G. amatana caterpillars on tree.

G. amatana caterpillars on tree.

Fine webbing covers walnut tree trunk.

Fine webbing covers walnut tree trunk.

 

 

 

 

 

 

 

 

 

 

 

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Young Oaks Defoliated By Oak Slug Sawfly

Article By: Linda Williams, DNR Forest Health Specialist, Woodruff
Linda.Williams@wisconsin.gov or 920-360-0665

The oak slug sawfly (Caliroa quercuscoccineae), sometimes called the scarlet oak sawfly, has the appearance of a small, slimy slug. Its slime helps it stick to leaves it feeds on. The oak slug sawfly’s tiny larvae feed in groups on the undersides of oak leaves, scraping out the green material from between the veins of the leaves. The upper leaf surface is usually left intact, creating a “stained glass window” look. Oak slug sawfly has the ability to completely defoliate leaves before dropping to the ground to pupate.

Two oak leaves eaten by oak slug sawfly larvae left with brown discoloration on the leaf and translucent patches.

Oak slug sawfly larvae cause defoliation on oak leaf after feeding.
Photo Credit: Wisconsin DNR

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Outdoor Hazards In Wisconsin: A Guide To Insects, Plants And Wildlife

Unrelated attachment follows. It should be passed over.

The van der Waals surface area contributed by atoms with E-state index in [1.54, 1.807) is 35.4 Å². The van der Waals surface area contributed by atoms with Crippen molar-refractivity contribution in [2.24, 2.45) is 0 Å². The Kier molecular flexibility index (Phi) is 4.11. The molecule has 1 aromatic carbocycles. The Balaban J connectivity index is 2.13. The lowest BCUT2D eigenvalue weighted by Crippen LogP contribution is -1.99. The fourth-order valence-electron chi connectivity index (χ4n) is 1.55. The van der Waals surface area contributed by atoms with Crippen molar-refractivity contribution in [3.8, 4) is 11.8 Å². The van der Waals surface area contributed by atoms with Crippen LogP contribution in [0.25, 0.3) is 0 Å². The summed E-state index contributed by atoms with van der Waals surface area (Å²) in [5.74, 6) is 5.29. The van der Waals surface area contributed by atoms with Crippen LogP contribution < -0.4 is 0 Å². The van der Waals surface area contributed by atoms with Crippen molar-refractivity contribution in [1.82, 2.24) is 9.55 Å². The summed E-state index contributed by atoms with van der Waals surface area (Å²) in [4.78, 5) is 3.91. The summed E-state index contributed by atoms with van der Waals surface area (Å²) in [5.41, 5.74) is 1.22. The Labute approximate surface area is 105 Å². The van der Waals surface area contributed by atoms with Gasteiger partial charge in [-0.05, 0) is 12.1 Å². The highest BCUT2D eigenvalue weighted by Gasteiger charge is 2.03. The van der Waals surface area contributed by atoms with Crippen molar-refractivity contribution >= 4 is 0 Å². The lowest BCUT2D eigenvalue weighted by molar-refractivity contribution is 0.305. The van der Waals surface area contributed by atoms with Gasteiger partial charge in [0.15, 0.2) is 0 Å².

Published by the University of Wisconsin-Madison Division of Extension, this guide will help you recognize, avoid and handle potential problems caused by wildlife, insects or plants.

Contents:

  • Amphibians (salamanders, toads)
  • Reptiles (turtles, snakes)
  • Birds (defending territory, handling birds)
  • Mammals (short-tailed shrews, bats, skunks, porcupines, coyotes, gray wolves, deer, black bears)
  • Stinging insects (bees and wasps)
  • Blood-feeding insects (mosquitoes, deerflies and horseflies, blackflies, biting midges, ticks, chiggers)

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Diplodia Shoot Blight vs. Red Pine Shoot Moth

By Todd Lanigan, DNR Forest Health Specialist, Eau Claire, Todd.Lanigan@wisconsin.gov or 715-210-0150

Scattered damage to new red pine shoots has been observed across many counties this summer. With the intermittent rains during the summer, the first thought was that Diplodia shoot blight, a fungal disease, was causing the damage. Upon a closer look, some of the shoot mortality is caused by the red pine shoot moth. From a casual glance, these two problems will look the same, so you really need to take a closer look. 

If Diplodia causes the shoot mortality, the shoot usually forms a shepherd’s crook. And, in time, you will find the fungal fruiting bodies on the needles, especially if you look under the needle sheath (covering) at the base of the needles.

Shepherd’s crook caused by Diplodia shoot blight. Photo Credit: Elizabeth Bush, Virginia Polytechnic Institute and State University, Bugwood.org